Wednesday, October 5, 2011

Environmental Studies at York University: Year 1

In the last 3 years, I've grown to appreciate the environmental studies program at York University and enjoy what I learn in the variety of interdisciplinary courses. It's hard to believe I was frustrated with the program when I first started it.

This post will be one of three mementos of my last 3 years in environmental studies and at York University. I will also share a bit of information on what I'm studying in fourth year. My experiences with university clubs and residence will be included.

Year 1: 2008-2009

Most of my courses were under the faculty of environmental studies. Some common themes in each of those courses were environmental disasters, human contributions to climate change, consumerism, social issues in small and large communities, and the division of power between subject x and y. They were enough to make one feel depressed because the lessons always gave a 'people won't do anything that would actually benefit the environment if it means sacrificing a little wealth' vibe. One of my courses was a geography course which taught history and discourse. It was a little more enlightening than the environmental courses.

I thought that passing my classes was enough to make me happy but I learned it did not. The level of work and writing was much higher than I expected, so I struggled a lot. I used to be great with presentations in high school, but I screwed up group presentations with a sudden stage fright. After receiving a zero on an oral exam, one of my professors suggested I may have a learning disability and I should get help from one of the school's learning services. I didn't go because I believed I could improve my learning capabilities on my own.

I lived on residence in my first year, but I spent most of my time sleeping and hanging out with fellow residence friends. We would stay up until the next morning watching the food network, drinking, or talking about something related to anime, manga, or gaming. My parents called me almost every day in the first few months but gave up after I stopped picking up the phone. They used to give me surprise visits on Fridays to take me home and even sent their friends to pick me up a few times. I told them I wanted to stay at residence on weekends, but they insisted that I wanted to go home. What was the point of pressuring me into living on residence and spending that $7,000? At least I got to meet great people there and I had enough time to explore the whole campus.

I checked out a few clubs on campus throughout the year. I submitted a few comics and attended general meetings of the campus' newspaper group Excalibur, sat through a few of the astronomy club's awesome weekly activities, and eventually joined Yama anime and manga association. One of the members from YAMA showed a fellow first year and I around the campus's underground pathways. He didn't tell us that people usually get raped there until he led us to a sketchy tunnel. (I learned the next year that there's a worse rape tunnel somewhere else on campus.) The groups took a lot of my time every week because of their long meetings, but I don't regret taking the time to participate in their activities.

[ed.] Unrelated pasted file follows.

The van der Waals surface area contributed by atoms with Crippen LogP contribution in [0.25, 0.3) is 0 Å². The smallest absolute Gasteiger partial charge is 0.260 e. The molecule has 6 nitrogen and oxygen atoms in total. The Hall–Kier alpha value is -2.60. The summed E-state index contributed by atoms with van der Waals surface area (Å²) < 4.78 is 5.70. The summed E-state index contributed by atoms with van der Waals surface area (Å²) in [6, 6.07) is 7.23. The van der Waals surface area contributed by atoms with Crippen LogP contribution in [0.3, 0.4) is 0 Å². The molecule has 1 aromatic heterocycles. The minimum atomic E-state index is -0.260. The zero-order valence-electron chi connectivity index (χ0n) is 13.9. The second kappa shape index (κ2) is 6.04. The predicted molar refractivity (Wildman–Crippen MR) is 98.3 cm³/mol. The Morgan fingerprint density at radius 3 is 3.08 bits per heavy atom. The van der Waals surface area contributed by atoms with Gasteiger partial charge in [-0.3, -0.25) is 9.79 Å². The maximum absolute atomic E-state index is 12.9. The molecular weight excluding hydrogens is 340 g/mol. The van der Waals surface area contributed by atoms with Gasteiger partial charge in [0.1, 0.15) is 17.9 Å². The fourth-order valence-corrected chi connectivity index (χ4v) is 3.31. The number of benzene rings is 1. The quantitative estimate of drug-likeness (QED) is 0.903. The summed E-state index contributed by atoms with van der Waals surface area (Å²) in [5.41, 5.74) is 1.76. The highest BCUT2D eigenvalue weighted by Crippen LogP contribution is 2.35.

Throughout the year, I had a habit of falling asleep everywhere. I slept through my classes [in the front row], slept in random common rooms around campus, slept in cafeterias, and even while walking to classes. The bad part was that I wasn't aware I fell asleep until I woke up. I took a blood test during a doctor's appointment halfway into my second term and learned that I had iron deficiency anemia. I asked the doctor if I had to eat more food with iron in it, but she suggested I take supplements instead. I had to take iron tablets everyday after that but I still felt tired. (I feel much better now so the tablets must have worked.)

What I didn't like most about my first year was the long strike: it lasted from the beginning of November until the end of January. I spent most of my strike days looking for news on York University, reading comics and novels, and sleeping at home instead of finishing all my readings and assignments.

Year 1.5: Summer 2009

I wanted to experience summer school back in high school, but I never got the chance to because I had to take care of my younger sister. I figured I could try it out in university and maybe pick up the habit to do assignments ahead of time. The summer term was shorter because of the strike, so everything in the course was crammed. There wasn't that much resting time between assignments, but I didn't mind. My habits of keeping things to the last day continued though.

I think the only bad thing that happened that summer was spraining my ankle and having to use crutches. I sprained my ankle after jumping off a curb and landing on my ankle. It was painful.

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